If business (usually the stage of a bill) is to be broken for dinner or lunch, a Whip will move that the business be adjourned. It is usual at this point for an indication to be given that the main business will not be resumed before a certain time. Accordingly the Whip usually proposes that the business be resumed “not before X o’clock”. The Question is then put that the business be adjourned. If there is no lunch or dinner business, the Question is then put that the House do now adjourn during pleasure until the time proposed. Similarly, if the dinner or lunch business concludes before that time, a Whip moves and the Question is put that the House do adjourn during pleasure until X o’clock. When an item of business has been broken off for an adjournment, the resumed business is called by the Clerk as if it were on the Order Paper, whether or not business has been taken during the adjournment.

Interruption of Committee stage for other business

If it is wished to interrupt a Committee stage to take other business (e.g. a statement or dinner break business), a member of the Government moves and the Chairman puts the Question – “That the House be resumed.” When this motion is agreed to the Chairman moves immediately to the Woolsack. When the other business has been completed, the Lord in charge of the bill moves and the Speaker puts the Question – “That the House do now again resolve itself into a Committee on the bill.”

Interruption of Committee stage for dinner or lunch (no other business)

If it is wished to interrupt a Committee stage for dinner or lunch during which no other business is to be taken, a member of the Government will merely state that it may be convenient for the Committee to break at that point and resume again at a stated time. In the absence of objection no Question is put but the Chairman says – “The Committee stands adjourned till X o’clock.” The Chairman then leaves the Chair.  At the stated time following the adjournment, the Chairman goes straight to the Table and the Committee stage is immediately resumed from the point reached before the interruption. In the unlikely event of this procedure being objected to it is necessary either to continue the Committee stage or for a motion to be moved and the Question put – “That the House be resumed.” If the resumption of the House is agreed to, the adjournment may be moved in the usual way after the House is resumed.  After the adjournment the Speaker goes to the Woolsack and the bill is called on as if at a new sitting.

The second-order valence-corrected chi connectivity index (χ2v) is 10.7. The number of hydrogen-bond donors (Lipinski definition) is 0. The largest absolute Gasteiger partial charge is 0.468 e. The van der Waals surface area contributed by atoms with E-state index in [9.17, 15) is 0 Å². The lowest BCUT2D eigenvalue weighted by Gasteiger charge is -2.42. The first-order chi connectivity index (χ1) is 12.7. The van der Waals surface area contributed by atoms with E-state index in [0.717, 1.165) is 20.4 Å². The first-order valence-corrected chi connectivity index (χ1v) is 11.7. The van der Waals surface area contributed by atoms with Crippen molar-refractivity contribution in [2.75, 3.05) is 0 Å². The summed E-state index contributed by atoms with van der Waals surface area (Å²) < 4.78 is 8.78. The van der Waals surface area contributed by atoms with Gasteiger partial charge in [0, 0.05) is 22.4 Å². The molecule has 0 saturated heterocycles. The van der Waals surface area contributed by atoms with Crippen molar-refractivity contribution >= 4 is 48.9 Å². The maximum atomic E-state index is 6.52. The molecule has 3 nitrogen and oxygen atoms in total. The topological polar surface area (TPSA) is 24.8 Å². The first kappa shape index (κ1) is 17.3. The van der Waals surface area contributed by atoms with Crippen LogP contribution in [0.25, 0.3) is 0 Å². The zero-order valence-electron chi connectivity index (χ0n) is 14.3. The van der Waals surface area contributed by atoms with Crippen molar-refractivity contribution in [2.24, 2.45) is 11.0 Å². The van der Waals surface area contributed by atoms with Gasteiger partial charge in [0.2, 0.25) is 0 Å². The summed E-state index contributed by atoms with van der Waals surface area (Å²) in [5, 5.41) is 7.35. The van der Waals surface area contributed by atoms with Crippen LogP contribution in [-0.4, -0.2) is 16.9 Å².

Adjournment of business to another day

1. Committee stage
    If the Committee Stage is not completed at one sitting, the Lord in charge of the bill or another member of the 
    Government moves and the Question is put – “That the House be resumed.” Once the motion is agreed to the 
    Chairman returns to the Woolsack.
2. Report or Third Reading
    The Lord in charge moves and the Question is put – “That further consideration on Report [proceedings after 
    Third Reading] be now adjourned.”
3. Second Reading or other debate
    A Whip moves and the Question is put – “That this debate be now adjourned till [tomorrow].”

Postponement of business

Business may be postponed without notice, with the unanimous leave of the House. The business to be postponed has to be called by the Clerk and the Lord who intends to move the postponement should make clear the right of any Lord to object to the motion. Such objection would prevent the motion for postponement from being moved. So only if there is no objection does the Speaker put the Question.

The Chairman’s function in a Grand Committee is exactly the same as that of the Speaker in the House: to put the Question on all motions which have been proposed. The Chairman may assist the Committee by reminding members of the relevant parts of the Companion. Such assistance is limited to procedural advice. Procedure in Grand Committee on motions to consider Statutory Instruments (SIs), other motions and Questions for Short Debate is essentially the same as in the House, except that no divisions can take place. The effect of this is that is that if any motion is opposed on the voices, and opposition persists, the Chairman must declare the motion negatived. In practice such opposition is likely to be rare, since the motions “to consider” and “take note” have no procedural force and there is no utility in opposing them. It is also worth noting that, as in the Chamber, when SIs, motions or Questions for Short Debate are taken in a Grand Committee members may not (with the usual exceptions) speak more than once.

Statutory Instruments